Is It Possible To Manage A Large Budget Orchestra Using Mostly Consultants?

It certainly isn’t unheard of for larger budget orchestras to hire consultants for everything from temporarily filling staff holes to serving as the architect for marketing or development campaigns but relying on third party providers for the majority of admin functionality is decidedly not the norm. Nonetheless, that’s where the Baltimore Symphony Orchestra (BSO) is headed so if you’ve ever been curious about how that might work out, you may have a case study to reference in the near future.

Adaptistration Biz GuysAccording to an article in the 7/14/2016 edition of the Baltimore Sun by Mary Carole McCauley, the BSO started shedding admin staff like there’s no tomorrow. Four existing marketing staffers have been replaced by third party providers while another two were in the education department.

This confirms information I started receiving on 7/13/2016 from several sources close to the cuts, all of which confirmed lay-offs and attrition related departures in marketing, education, design, and box office.

Norman Lebrecht initially broke the news at with a post that projected a markedly darker tone not to mention an intriguing exchange in the comments between him and the BSO’s outsourced communications spokesperson.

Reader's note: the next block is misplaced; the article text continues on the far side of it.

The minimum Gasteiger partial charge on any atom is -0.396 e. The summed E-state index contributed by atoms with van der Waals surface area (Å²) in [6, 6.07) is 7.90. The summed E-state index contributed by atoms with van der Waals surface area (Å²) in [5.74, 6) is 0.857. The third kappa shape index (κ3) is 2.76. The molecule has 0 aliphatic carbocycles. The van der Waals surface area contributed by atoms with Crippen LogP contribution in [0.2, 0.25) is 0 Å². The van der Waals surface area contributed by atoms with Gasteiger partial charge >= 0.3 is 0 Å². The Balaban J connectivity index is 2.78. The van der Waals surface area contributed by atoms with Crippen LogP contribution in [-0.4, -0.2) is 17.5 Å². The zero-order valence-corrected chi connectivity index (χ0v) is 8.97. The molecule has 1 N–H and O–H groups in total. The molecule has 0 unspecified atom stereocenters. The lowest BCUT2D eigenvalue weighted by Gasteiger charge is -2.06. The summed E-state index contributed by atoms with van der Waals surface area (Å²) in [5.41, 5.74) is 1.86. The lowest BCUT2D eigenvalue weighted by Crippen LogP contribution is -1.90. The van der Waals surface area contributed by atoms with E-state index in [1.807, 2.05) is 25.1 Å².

It will be interesting to see if the BSO plans to adopt this structure as an ongoing administrative arrangement or if it is a short term strategy.

If nothing else, that position would almost certainly have a great deal of impact on the sort of CEO they hire (one of the now numerous executive leadership positions vacant).

About Drew McManus

"I hear that every time you show up to work with an orchestra, people get fired." Those were the first words out of an executive's mouth after her board chair introduced us. That executive is now a dear colleague and friend but the day that consulting contract began with her orchestra, she was convinced I was a hatchet-man brought in by the board to clean house.

I understand where the trepidation comes from as a great deal of my consulting and technology provider work for arts organizations involves due diligence, separating fact from fiction, interpreting spin, as well as performance review and oversight. So yes, sometimes that work results in one or two individuals "aggressively embracing career change" but far more often than not, it reinforces and clarifies exactly what works and why.

In short, it doesn't matter if you know where all the bodies are buried if you can't keep your own clients out of the ground, and I'm fortunate enough to say that for more than 15 years, I've done exactly that for groups of all budget size from Qatar to Kathmandu.

For fun, I write a daily blog about the orchestra business, provide a platform for arts insiders to speak their mind, keep track of what people in this business get paid, help write a satirical cartoon about orchestra life, hack the arts, and love a good coffee drink.

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